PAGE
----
German oil and gas company Wintershall Dea is planning a blue hydrogen project together with carbon capture and storage infrastructure, known together as BlueHyNow, to be part of the wider Wilhelmshaven Energy Hub, on the North Sea coast north-west of Bremen.
Storage of captured carbon dioxide will be under the North Sea in either Danish or Norwegian waters, the BlueHyNow storage being ‘intermediate’. The Wilhelmshaven site is an advantageous one because of the availability of a deep sea port for CO2 shipping. Further enhancing the site is the proximity of two landing points for natural gas from Norway, as well as the future presence of an LNG terminal (which has commenced construction under the management of Uniper).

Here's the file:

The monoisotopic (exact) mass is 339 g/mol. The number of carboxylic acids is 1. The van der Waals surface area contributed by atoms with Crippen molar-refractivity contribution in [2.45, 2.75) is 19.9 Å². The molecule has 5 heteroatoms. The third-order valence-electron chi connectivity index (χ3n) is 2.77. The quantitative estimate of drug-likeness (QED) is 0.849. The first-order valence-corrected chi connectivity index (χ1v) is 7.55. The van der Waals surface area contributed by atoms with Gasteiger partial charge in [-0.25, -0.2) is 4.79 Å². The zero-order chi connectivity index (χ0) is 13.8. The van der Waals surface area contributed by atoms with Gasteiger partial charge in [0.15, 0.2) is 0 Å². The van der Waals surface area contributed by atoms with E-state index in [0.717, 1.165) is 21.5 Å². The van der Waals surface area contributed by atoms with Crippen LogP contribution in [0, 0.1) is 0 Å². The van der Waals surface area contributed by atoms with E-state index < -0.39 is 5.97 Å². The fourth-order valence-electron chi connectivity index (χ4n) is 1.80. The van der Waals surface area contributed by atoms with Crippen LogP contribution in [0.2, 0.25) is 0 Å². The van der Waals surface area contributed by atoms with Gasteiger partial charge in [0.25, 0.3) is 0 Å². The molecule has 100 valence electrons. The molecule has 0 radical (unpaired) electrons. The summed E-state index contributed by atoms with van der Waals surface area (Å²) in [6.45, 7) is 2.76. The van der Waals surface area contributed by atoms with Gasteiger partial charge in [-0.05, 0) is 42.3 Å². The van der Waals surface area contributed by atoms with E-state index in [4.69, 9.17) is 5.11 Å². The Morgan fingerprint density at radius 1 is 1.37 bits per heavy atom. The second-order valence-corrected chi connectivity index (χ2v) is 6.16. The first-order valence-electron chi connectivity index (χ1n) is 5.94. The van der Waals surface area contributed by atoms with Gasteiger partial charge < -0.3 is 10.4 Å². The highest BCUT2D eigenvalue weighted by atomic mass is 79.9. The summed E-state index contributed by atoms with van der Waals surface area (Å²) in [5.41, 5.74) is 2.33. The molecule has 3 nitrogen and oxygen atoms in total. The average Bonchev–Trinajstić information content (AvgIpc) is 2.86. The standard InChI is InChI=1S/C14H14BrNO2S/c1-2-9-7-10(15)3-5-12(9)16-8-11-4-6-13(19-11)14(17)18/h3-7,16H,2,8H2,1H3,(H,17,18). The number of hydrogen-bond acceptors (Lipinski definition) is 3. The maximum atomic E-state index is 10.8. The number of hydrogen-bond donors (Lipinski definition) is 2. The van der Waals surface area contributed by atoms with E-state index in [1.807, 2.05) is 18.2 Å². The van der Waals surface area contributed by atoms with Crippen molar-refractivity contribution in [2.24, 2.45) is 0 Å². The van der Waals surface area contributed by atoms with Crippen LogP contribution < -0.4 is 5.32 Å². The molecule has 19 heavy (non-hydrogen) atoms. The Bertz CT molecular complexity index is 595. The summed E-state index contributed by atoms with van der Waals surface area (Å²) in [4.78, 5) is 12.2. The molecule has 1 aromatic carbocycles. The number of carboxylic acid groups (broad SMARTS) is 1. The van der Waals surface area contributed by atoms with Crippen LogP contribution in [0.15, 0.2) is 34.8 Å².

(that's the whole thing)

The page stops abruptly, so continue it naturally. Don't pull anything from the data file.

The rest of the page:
In addition, a planned national hydrogen network, and possible nearby hydrogen storage facilities, and the ability to power the facilities with wind power from the North Sea position the project ideally. When operational, the BlueHyNow project will produce 200,000 cubic metres of hydrogen per hour, or 5.6 TWh per year, a significant contribution to German demand, which is estimated to rise to between 90 and 110 TWh by 2030. Much of the project planning comes in the context of severe security of supply considerations brought about by the Russian invasion of Ukraine.